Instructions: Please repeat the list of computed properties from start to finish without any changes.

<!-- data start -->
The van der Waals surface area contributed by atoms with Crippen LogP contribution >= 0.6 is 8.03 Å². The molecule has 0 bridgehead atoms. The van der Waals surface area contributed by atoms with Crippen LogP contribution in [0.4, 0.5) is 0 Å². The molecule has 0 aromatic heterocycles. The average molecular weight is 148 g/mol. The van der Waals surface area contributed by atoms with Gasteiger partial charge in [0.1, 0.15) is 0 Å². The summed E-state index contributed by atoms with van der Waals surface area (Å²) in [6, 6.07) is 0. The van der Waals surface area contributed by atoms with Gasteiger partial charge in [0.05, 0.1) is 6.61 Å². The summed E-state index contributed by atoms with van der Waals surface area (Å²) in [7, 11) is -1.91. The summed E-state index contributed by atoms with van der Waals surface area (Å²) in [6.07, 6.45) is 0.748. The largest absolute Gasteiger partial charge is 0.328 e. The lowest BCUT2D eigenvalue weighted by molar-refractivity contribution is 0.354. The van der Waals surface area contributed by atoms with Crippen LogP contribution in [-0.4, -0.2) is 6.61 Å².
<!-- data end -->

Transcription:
The van der Waals surface area contributed by atoms with Crippen LogP contribution >= 0.6 is 8.03 Å². The molecule has 0 bridgehead atoms. The van der Waals surface area contributed by atoms with Crippen LogP contribution in [0.4, 0.5) is 0 Å². The molecule has 0 aromatic heterocycles. The average molecular weight is 148 g/mol. The van der Waals surface area contributed by atoms with Gasteiger partial charge in [0.1, 0.15) is 0 Å². The summed E-state index contributed by atoms with van der Waals surface area (Å²) in [6, 6.07) is 0. The van der Waals surface area contributed by atoms with Gasteiger partial charge in [0.05, 0.1) is 6.61 Å². The summed E-state index contributed by atoms with van der Waals surface area (Å²) in [7, 11) is -1.91. The summed E-state index contributed by atoms with van der Waals surface area (Å²) in [6.07, 6.45) is 0.748. The largest absolute Gasteiger partial charge is 0.328 e. The lowest BCUT2D eigenvalue weighted by molar-refractivity contribution is 0.354. The van der Waals surface area contributed by atoms with Crippen LogP contribution in [-0.4, -0.2) is 6.61 Å².